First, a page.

The idea that what becomes excess of us, like our shit, our vomit, the parts of ourselves we leave behind, causes horror

This is (most of) chapter one of Kristeva's book, Powers of Horror: An Essay on Abjection, trans. Leon S. Roudiez (New York: Columbia UP, 1982):




When failing, mortality, catastrophe, noise, unpredictability, loss of control, nonorganicity, and contingency become the predominant components of the body, this means that a major redefinition of subjectivity is at play, one that seeks to displace the conception of the subject as presence to the detriment of the abjected female body, which represents lack and absence, to a conception of the subject as both presence and absence, pattern and randomness.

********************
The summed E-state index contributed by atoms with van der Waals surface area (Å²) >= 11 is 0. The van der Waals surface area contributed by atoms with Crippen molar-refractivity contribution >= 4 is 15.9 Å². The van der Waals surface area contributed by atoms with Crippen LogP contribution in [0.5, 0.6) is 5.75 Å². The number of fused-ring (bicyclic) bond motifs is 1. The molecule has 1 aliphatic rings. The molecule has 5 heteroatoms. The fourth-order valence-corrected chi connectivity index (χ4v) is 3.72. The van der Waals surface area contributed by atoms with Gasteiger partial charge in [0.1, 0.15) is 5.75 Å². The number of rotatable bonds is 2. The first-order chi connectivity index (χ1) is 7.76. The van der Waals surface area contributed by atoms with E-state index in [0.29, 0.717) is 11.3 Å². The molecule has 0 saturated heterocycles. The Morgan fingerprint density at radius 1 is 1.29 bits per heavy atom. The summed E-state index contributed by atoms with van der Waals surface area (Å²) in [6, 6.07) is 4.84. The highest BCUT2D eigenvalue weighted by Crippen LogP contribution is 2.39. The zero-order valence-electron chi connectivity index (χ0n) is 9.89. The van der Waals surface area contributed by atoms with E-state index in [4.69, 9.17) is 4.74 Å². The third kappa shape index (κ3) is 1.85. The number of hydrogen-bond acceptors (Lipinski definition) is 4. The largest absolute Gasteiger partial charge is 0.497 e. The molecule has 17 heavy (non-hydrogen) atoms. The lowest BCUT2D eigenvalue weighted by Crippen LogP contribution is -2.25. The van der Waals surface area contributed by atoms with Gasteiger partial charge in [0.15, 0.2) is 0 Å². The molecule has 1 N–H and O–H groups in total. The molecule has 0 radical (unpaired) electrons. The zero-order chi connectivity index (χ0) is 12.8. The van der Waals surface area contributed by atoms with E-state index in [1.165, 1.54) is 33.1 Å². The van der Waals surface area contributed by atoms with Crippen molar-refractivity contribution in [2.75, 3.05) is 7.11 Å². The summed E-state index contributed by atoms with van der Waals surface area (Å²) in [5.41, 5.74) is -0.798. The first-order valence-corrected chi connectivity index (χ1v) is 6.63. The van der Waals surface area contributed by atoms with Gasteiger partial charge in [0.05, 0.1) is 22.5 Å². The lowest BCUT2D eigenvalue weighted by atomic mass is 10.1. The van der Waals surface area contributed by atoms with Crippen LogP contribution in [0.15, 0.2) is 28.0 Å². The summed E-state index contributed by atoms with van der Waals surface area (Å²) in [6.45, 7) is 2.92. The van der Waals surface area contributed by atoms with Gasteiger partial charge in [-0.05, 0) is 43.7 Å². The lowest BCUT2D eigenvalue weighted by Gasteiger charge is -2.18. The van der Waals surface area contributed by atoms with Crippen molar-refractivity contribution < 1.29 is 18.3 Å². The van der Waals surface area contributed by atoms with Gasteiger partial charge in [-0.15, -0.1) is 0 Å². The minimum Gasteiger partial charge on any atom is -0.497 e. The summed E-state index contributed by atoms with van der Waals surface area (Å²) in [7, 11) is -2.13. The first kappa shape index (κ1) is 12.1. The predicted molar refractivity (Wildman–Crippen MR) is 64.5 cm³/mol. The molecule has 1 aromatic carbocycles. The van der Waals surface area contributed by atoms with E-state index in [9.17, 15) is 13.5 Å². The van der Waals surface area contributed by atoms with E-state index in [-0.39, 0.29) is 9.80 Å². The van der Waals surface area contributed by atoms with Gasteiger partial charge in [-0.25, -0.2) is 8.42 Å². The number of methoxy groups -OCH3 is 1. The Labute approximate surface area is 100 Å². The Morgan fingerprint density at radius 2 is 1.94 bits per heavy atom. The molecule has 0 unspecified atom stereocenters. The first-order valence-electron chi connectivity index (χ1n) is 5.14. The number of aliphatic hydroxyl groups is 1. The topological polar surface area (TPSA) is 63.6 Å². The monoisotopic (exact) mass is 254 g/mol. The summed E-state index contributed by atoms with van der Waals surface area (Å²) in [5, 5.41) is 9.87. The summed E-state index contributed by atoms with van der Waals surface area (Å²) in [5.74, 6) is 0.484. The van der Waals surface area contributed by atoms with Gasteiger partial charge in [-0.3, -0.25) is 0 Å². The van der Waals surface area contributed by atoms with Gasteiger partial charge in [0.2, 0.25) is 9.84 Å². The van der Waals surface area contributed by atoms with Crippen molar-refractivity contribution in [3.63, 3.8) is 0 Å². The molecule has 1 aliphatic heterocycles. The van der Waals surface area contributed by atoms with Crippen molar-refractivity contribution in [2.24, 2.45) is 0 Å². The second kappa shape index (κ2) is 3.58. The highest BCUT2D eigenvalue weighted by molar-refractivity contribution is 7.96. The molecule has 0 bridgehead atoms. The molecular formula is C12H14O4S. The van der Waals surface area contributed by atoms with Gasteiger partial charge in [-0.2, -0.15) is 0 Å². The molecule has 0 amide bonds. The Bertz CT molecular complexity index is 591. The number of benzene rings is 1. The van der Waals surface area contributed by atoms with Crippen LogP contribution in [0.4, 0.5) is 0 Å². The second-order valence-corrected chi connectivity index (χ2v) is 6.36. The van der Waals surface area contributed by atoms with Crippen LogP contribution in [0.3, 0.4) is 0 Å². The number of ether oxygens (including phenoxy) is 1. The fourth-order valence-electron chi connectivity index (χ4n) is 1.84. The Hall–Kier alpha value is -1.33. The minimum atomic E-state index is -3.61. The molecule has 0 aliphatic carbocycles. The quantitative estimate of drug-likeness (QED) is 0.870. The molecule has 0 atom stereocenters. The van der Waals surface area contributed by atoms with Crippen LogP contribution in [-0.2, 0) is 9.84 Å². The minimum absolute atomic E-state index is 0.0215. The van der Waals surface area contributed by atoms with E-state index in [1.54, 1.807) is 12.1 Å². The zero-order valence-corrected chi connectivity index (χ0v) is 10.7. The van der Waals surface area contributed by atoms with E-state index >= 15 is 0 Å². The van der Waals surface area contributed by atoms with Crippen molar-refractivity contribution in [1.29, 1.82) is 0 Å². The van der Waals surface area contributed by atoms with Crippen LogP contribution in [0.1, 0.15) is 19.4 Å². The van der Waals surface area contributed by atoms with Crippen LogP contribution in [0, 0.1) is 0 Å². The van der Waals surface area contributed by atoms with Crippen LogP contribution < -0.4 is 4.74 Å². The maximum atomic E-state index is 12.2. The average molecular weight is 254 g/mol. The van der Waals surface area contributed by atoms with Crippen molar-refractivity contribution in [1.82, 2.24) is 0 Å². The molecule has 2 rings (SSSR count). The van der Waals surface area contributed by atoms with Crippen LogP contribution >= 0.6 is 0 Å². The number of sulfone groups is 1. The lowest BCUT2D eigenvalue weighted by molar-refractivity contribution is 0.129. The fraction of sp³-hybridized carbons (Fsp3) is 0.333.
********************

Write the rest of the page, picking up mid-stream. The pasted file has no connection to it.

C. Ross, "Redefinitions of abjection in contemporary performances of the female body," Res 31: Anthropology and Aesthetics


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Boundaries between inner and outer breached, ruptured, penetrated; a man is penetrated.